Public Information Statement
Issued by NWS State College, PA
NOUS41 KCTP 081056
Public Information Statement
National Weather Service State College PA
556 AM EST Tue Nov 8 2016
The week of November 7th to 11th is Winter Weather Awareness Week
Each day we will feature a different educational message concerning
the dangers and safety concerns associated with winter weather.
TYPES OF HEAVY SNOW EVENTS WHICH IMPACT PENNSYLVANIA.
Heavy snow can immobilize a region and paralyze a city, stranding
commuters, closing airports, stopping the flow of supplies, and
disrupting emergency and medical services. Accumulations of snow can
cause roofs to collapse and knock down trees and power lines. Homes
and farms may be isolated for days and unprotected livestock may be
lost. The cost of snow removal, repairing damages, and the loss of
business can have severe economic impacts on cities and towns.
Heavy snow can be produced by noreasters, blizzards and overrunning
situations. Lesser amounts of snow are often produced by Alberta
Noreasters are intense areas of low pressure that typically
develop along the eastern seaboard most often during late fall,
winter and early spring. They usually bring strong northeast winds
to areas near the coast as they move north along it. Some memorable
noreasters in recent years included the Presidents Day snowstorm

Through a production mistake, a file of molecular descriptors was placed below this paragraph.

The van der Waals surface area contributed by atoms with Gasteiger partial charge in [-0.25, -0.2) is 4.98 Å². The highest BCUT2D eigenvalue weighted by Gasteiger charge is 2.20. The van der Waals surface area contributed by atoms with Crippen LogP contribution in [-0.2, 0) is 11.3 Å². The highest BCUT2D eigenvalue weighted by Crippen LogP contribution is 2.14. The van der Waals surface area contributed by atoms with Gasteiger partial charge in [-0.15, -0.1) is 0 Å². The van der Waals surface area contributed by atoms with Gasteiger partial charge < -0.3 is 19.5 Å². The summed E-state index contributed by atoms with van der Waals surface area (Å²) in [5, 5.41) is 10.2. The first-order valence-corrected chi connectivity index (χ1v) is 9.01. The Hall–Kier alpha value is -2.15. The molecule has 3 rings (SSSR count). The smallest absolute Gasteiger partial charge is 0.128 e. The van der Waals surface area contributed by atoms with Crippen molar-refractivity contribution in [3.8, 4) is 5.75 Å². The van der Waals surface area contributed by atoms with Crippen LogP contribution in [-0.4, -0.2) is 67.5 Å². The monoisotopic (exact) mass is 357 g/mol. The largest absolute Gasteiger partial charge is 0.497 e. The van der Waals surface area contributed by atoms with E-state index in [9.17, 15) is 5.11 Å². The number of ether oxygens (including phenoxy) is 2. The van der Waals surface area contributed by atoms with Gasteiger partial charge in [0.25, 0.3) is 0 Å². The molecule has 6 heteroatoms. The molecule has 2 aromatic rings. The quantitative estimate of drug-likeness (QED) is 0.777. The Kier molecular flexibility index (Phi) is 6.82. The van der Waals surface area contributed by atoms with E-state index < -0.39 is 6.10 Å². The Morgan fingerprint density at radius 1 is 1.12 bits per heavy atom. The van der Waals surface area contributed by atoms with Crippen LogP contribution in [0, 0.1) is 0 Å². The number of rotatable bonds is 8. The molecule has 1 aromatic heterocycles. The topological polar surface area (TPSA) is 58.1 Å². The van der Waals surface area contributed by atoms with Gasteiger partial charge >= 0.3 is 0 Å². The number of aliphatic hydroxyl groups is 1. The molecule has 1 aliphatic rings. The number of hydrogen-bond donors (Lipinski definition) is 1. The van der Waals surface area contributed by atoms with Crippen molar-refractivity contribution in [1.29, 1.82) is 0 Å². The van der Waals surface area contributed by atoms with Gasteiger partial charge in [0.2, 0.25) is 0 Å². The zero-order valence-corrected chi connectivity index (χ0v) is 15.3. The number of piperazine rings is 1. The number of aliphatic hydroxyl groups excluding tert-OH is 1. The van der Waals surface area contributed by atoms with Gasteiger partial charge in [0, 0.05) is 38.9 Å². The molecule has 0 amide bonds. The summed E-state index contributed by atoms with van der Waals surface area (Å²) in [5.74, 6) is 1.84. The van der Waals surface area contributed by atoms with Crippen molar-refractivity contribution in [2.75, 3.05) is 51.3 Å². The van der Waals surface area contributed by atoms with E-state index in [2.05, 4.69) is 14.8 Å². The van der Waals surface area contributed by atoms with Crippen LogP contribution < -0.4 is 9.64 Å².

of 2003, the February 11th and 12th storm of 2006, the Valentines
Day snowstorm of 2007 and the snowstorm of February 25th and 26th,
2010. Snowfall rates in noreasters can reach 2 to 4 inches per hour
and these rates can last for several hours.
Overrunning can also produce heavy snow. This occurs when warm
air aloft flows over cold air near the surface. Overrunning happens
mostly during the winter when the contrast in airmasses is greatest.
Overrunning occurs most often when a large dome of high pressure is
located in southeastern Canada and a warm front is approaching our
region from the south or southwest.
An Alberta clipper is an area of low pressure that usually
develops over the province of Alberta in Canada, east of the Rocky
Mountains. Alberta clippers usually move very quickly southeast from
their point of origin and usually bring only light snow as they
cross our region unless they intensify off the east coast. They also
allow colder air from Canada to move into our region in their wake.
Some snow terms which are commonly used include blizzard, blowing
snow, snow squalls, snow showers and snow flurries.
A blizzard is a winter storm which has sustained winds or
frequent gusts of 35 mph or more, with considerable falling and or
blowing snow frequently reducing the visibility to at or below one
quarter mile, and these conditions last for 3 hours or more. Some of
the greatest snowfalls on record in Pennsylvania occurred during
blizzards. 1 to 2 feet of snow fell over a large part of
Pennsylvania during the blizzard of 1993.
Blowing snow is wind driven snow that reduces visibility.
Blowing snow may be falling snow or snow already on the ground that
is picked up by the wind.
Snow squalls are brief intense snow showers accompanied by
strong gusty winds which may produce significant snow accumulations.
Snow showers have snow falling at varying intensities for brief
periods of time with some snow accumulation possible.
Snow flurries are light snow which falls with little or no snow